Title

Sweatshop Labor, Mega-Suppliers, and Human Trafficking: Empowering Consumer Action through Knowledge, Persuasive Technology, and Pending Legislation

Date of Award

4-28-2016

Degree Type

Archival Copy

First Advisor

Audrey Kali

Abstract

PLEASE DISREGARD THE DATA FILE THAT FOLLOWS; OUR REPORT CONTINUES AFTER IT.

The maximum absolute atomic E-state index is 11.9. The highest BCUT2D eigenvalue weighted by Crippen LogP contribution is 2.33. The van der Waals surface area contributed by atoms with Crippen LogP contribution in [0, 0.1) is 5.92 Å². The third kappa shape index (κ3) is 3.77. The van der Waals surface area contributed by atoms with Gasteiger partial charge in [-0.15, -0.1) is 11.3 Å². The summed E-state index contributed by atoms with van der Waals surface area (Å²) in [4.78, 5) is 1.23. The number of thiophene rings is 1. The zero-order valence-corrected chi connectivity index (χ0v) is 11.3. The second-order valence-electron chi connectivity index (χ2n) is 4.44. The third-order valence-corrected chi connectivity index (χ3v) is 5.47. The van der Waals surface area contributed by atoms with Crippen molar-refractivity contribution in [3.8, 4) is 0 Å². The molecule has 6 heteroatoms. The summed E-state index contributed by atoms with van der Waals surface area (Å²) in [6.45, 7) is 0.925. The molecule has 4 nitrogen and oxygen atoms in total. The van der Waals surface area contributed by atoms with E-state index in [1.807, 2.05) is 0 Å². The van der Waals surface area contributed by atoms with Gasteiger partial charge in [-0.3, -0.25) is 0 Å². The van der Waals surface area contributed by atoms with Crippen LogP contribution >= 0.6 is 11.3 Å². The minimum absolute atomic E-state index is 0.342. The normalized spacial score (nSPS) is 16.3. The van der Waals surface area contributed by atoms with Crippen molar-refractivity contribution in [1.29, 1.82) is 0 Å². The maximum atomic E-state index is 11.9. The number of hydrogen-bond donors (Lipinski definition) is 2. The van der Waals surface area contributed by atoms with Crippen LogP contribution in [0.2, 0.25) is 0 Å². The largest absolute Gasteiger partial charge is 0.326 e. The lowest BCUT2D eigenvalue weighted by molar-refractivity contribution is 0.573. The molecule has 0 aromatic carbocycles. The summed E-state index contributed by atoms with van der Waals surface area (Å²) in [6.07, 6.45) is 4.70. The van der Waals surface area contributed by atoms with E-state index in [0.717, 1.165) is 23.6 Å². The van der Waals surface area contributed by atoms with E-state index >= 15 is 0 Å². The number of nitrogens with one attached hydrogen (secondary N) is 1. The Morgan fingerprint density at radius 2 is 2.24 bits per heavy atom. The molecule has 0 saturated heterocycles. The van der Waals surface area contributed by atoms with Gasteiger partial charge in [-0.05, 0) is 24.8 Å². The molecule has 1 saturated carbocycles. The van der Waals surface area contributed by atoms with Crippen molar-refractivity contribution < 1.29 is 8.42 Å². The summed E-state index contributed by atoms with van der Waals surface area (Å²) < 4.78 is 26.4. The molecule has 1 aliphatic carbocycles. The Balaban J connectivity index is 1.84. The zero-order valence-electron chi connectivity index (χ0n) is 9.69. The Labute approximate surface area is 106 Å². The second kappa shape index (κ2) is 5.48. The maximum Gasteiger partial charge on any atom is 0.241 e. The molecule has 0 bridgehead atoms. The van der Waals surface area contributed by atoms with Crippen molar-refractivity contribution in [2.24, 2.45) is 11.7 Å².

This thesis discusses sweatshops and their existence in the large-scale apparel industry. Two primary factors are explored as contributing to the use of sweatshop labor: 1) Mega suppliers, manufacturing conglomerates who make it impossible to track the actual factory source of any given item of clothing; 2) Human Trafficking, which allows sweatshop labor to thrive by supplying factories with workers. In search of a solution against sweatshop labor beyond the boycott, this paper proposes the development of a new mobile device application (app) that will empower consumers. Utilizing research from the new field of “persuasive technology,” Manufacture Justice is envisioned as an app that will educate consumers about issues in the apparel manufacturing supply chain and guide them towards legislation that can bring the world closer to the end of sweatshops.

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